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Mwai Kibaki: Details Of His Will That Excluded Children Spouses, Lifetime Partners From His Property

Little was known about the late President Mwai Kibaki’s wealth but he was for sure one of the richest men in Kenya having been in elective positions for decades. He has also served as the fourth Vice President of Kenya between 1978 to 1988 under the late second president of Kenya Daniel arap Moi. 

Here is how he distributed his vast wealth. 


Kibaki shared his wealth equally among his four children-Judy Wanjiku, Jimmy Kibaki, David Kagai and Anthony Githinji who he appointed as executors.

“Following my own death then any direct blood descendants of theirs (but not any spouse or life partner) shall receive their parent’s benefit, if more than one in equal shares,” quoted the will.

In the 2016 Will, Kibaki directed that his wealth be shared along his bloodline and passed to his graandchildren equally and not their spouses or life partners. 

He went on to state that assets, personal effects and money that would remain after he had sorted his debts and duties would be treated as residue and be transferred to a holding company where he would be a shareholder. And in the event of his death, his shares would be evenly distributed to his children.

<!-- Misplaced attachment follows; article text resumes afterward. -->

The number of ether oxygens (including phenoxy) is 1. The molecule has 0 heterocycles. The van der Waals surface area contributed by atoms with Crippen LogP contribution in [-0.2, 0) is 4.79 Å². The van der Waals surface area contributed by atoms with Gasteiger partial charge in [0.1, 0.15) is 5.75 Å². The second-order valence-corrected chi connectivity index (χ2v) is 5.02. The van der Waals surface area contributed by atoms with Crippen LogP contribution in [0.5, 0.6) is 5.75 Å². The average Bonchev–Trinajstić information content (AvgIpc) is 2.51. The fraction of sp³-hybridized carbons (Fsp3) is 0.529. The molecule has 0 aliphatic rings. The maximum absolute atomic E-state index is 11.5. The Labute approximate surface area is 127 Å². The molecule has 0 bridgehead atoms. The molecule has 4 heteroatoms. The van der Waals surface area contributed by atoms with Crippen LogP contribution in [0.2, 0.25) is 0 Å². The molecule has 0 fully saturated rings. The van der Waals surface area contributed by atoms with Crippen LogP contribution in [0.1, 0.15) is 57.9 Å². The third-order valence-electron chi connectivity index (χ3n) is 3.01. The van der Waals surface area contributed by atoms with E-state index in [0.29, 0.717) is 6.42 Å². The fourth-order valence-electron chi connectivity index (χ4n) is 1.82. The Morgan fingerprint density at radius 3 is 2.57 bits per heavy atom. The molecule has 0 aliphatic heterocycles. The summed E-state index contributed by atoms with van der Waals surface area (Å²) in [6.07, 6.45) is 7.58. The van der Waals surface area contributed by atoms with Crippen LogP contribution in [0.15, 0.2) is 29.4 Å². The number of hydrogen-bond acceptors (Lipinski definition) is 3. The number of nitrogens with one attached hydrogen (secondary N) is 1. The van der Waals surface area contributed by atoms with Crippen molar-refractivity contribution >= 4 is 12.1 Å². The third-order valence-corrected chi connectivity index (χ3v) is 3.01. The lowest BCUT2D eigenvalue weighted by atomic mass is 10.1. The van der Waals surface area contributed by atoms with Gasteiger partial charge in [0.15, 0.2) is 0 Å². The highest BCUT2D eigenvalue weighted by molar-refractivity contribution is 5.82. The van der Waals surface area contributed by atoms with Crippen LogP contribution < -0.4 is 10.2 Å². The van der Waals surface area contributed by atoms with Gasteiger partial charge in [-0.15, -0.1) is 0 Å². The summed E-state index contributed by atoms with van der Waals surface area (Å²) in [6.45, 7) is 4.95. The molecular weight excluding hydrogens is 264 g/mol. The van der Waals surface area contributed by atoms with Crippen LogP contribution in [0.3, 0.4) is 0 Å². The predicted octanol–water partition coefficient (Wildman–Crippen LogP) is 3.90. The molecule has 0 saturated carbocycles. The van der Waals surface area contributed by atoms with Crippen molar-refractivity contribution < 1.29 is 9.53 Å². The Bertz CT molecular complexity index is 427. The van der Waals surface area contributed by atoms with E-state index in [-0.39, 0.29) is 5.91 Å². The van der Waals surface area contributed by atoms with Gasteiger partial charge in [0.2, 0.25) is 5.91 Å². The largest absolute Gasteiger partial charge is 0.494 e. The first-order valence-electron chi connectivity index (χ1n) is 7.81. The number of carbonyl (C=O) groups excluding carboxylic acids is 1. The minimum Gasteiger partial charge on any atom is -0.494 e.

“If such holding company structure shall not be in place at the time of my death, then all of my interest in all of my residue shall be transferred in most tax efficient manner possible into the ownership of the holding company with each of my children holding an equal number of shares in the holding company,” he said.


Kibaki also directed that he be buried in a Kibaki Family Mausoleum. 

“I declare that I wish for my mortal remains to be buried in a Kibaki Mausoleum to be constructed by my estate.  I declare that I am domiciled in the Republic of Kenya, I wish this my Will to be governed and construed according to the laws of the Republic of Kenya,” the Will read. 

Mwai Kibaki Foundation

The former President directed that his personal effects be given to a charitable body in his memory. 

“If the foundation shall not be in existence at the time of my death then all such personal effects (including my personal papers) shall be bequeathed to any other charitable body that may be been set up in my memory as my executors may decide, failing to which to a charitable body to be established by my executors for these purposes.”

Challenging The Will

JNL and Jacob Mwai now claim to be Kibaki’s children and want a share of his wealth. According to JNL, she was born when her mother and Kibaki were students in London. She argued in court that her consent was not sought before the succession papers were filed at the family court. Jacob Mwai, who also claims to be Kibaki’s son, wants a share of the wealth.